Meeting with African Group Ambassadors

AFUN briefing
Messages

Remarks by UNCCD Executive Secretary Mr. Ibrahim Thiaw

Your Excellency Chairperson Ambassador Ammo Aziza Baroud,

Excellencies Permanent Representatives, Ambassador Fatima Mohamed,

Distinguished Delegates, Ladies and Gentlemen,

It is indeed a real pleasure to address you today in my capacity as the Executive Secretary of the UNCCD, a Convention that Africa pushed for at the 1992 Earth Summit in Rio de Janeiro and which bears a special focus on Africa.

My brief today will be focused on the impact of LAND DEGRADATION in Africa’s economic and social development. A continent whose economic growth over the last 25 years has been remarkably steady, though the impact of such growth has been somehow muted by a series of factors. Among them, the loss of productive land while the number of people to feed kept growing fast.

It’s a complex equation:

(i) the demand on Africa’s natural resources keeps growing, exacerbated by a steady demographic growth and by externalities such as trade and illicit activities.

(ii) ecosystems and the services they provide are shrinking, due to desertification (land degradation), climate change and drought

According to UNEP, the African continent has already lost more than 60% of its agricultural land since 1950.

If we know that the population has been grown by more than 440% between 1950 and 2020, we have at least partial response to the equation.

Here is the next parameter: according to the Economics of Land Degradation, the costs of land degradation are estimated at USD 127 B per year (almost twice as much as total ODA that flowed to Africa in 2019).

Some countries in Africa have seen up to 95% of their land affected by desertification (Eswatini); 66% for Angola; 64% for Gabon…This is not specific to one sub-region, though the Sahel is arguably one of the most vulnerable region in the world where desertification is already having tragic consequences. Whether its Egypt or Algeria, Libya or Mauritania, no country is spared in the North Africa sub-region.

The vulnerability comes from the fact that up to 94% of agriculture is dependent on few millimeters of rainfall, and few centimeters of topsoil.

This explains why Africa’s economy is very dependent of droughts. Actually, no country in Africa is immune to drought. No country is well prepared.

Years of droughts generally correspond to years of economic downturn. Years of sorrow and loss. Years of despair.

Some experts estimate that two thirds of Africa’s arable land may be lost by 2025, if this trend continues.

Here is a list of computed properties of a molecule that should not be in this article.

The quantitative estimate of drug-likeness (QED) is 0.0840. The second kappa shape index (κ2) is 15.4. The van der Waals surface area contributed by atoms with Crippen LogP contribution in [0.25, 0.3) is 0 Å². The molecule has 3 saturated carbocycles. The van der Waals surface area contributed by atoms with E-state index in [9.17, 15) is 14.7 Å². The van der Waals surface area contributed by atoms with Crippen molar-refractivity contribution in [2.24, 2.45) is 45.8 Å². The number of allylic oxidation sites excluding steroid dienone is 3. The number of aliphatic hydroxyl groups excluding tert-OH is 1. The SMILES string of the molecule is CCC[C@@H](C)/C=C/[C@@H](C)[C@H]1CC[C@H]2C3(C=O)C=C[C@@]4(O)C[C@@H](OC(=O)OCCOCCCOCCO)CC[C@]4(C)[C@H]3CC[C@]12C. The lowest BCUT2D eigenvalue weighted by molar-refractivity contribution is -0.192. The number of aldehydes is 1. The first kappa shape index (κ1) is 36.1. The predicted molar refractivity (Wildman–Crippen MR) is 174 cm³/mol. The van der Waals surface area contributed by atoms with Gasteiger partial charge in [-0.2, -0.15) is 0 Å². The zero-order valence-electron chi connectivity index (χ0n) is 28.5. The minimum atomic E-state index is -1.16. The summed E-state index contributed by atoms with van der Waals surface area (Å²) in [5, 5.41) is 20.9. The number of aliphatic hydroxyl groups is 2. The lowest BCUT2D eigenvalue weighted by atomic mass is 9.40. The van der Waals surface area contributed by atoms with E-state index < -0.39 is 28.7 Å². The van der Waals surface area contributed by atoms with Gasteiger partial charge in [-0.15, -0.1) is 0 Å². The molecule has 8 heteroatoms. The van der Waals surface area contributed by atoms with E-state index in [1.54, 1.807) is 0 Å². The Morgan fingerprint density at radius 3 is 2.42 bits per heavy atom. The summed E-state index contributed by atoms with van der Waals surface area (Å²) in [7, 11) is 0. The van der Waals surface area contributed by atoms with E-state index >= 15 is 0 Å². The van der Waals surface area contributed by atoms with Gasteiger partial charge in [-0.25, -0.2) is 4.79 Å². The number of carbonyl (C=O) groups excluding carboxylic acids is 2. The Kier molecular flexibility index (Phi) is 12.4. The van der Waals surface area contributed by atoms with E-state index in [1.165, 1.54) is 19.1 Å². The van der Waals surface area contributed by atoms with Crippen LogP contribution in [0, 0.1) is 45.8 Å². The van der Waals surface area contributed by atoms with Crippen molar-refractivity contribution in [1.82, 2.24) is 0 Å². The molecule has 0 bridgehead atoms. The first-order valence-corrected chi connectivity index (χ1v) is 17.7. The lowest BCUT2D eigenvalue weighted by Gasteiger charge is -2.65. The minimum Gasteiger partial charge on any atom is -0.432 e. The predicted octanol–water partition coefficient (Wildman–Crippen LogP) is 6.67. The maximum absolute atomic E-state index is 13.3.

If I had more time, I would have spoken at length about the multiple consequences of Sand and Dust Storms, which affect our health and our economy.

Sand Dust Storms affect the productivity of our land, the security of our navigation systems (hamper our air and marine traffic).

And now, the pandemic.

And the rate of extreme poverty and hunger has increased for the first time in 30 years.

When you lose your only resource, your only source of income, what else is there to do?

Indeed, when the productive land is degraded, jobs are lost; when cities are pushing people back to rural areas, when families have no other source of revenue, land and nature are the only safe heaven there is.

Nature is the GDP of the poor.  As your Governments engage onto rebuilding affected economies, I see the COVID-19 crisis as a wake-up call and the recovery from the pandemic as an opportunity.

This brings me to my main message: Land restoration needs to be at the center of all our post-COVID recovery efforts. For Africa perhaps more than in other regions of the world, land restoration and sustainable land management are among the best long-term responses to the pandemic.

Let me come to the good news: land restoration provides multiple solutions:

  1. Land degradation is reversible. And it can be as cheap as a couple of hundred dollars per ha
  2. Transforming degraded land and turning it back to production
  3. Land restoration creates green jobs. It is a labor-intensive activity
  4. Targeting rural women and youth: reduce vulnerabilities and forced migration, creating economic opportunities
  5. Land restoration: combatting climate change and reducing biodiversity loss

When asked: since Africa only contributes to 7.1% of the total emissions, what could be its best contribution to the Paris Agreement? Say Land restoration. By turning one stone through land restoration, you achieve both mitigation and adaptation.